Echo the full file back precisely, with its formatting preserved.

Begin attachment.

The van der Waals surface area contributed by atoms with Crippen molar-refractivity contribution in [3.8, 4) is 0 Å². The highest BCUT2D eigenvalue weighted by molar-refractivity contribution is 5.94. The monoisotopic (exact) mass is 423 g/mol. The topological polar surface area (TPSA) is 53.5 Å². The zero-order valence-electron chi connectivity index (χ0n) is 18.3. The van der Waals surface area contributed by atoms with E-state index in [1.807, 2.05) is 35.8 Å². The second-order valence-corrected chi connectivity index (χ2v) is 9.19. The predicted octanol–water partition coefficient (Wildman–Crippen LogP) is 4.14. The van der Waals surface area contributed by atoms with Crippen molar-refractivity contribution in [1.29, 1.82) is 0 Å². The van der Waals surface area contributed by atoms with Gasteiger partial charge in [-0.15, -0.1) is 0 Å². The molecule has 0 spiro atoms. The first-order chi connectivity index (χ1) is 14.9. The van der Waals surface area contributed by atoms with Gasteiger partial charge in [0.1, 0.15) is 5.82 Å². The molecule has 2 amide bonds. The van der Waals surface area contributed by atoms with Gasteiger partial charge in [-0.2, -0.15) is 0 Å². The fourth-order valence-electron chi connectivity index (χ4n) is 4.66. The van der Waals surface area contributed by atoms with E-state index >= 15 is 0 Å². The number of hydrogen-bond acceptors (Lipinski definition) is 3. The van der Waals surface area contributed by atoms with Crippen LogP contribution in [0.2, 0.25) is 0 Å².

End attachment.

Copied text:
The van der Waals surface area contributed by atoms with Crippen molar-refractivity contribution in [3.8, 4) is 0 Å². The highest BCUT2D eigenvalue weighted by molar-refractivity contribution is 5.94. The monoisotopic (exact) mass is 423 g/mol. The topological polar surface area (TPSA) is 53.5 Å². The zero-order valence-electron chi connectivity index (χ0n) is 18.3. The van der Waals surface area contributed by atoms with E-state index in [1.807, 2.05) is 35.8 Å². The second-order valence-corrected chi connectivity index (χ2v) is 9.19. The predicted octanol–water partition coefficient (Wildman–Crippen LogP) is 4.14. The van der Waals surface area contributed by atoms with Crippen molar-refractivity contribution in [1.29, 1.82) is 0 Å². The van der Waals surface area contributed by atoms with Gasteiger partial charge in [-0.15, -0.1) is 0 Å². The molecule has 0 spiro atoms. The first-order chi connectivity index (χ1) is 14.9. The van der Waals surface area contributed by atoms with Gasteiger partial charge in [0.1, 0.15) is 5.82 Å². The molecule has 2 amide bonds. The van der Waals surface area contributed by atoms with Gasteiger partial charge in [-0.2, -0.15) is 0 Å². The fourth-order valence-electron chi connectivity index (χ4n) is 4.66. The van der Waals surface area contributed by atoms with E-state index >= 15 is 0 Å². The number of hydrogen-bond acceptors (Lipinski definition) is 3. The van der Waals surface area contributed by atoms with Crippen LogP contribution in [0.2, 0.25) is 0 Å².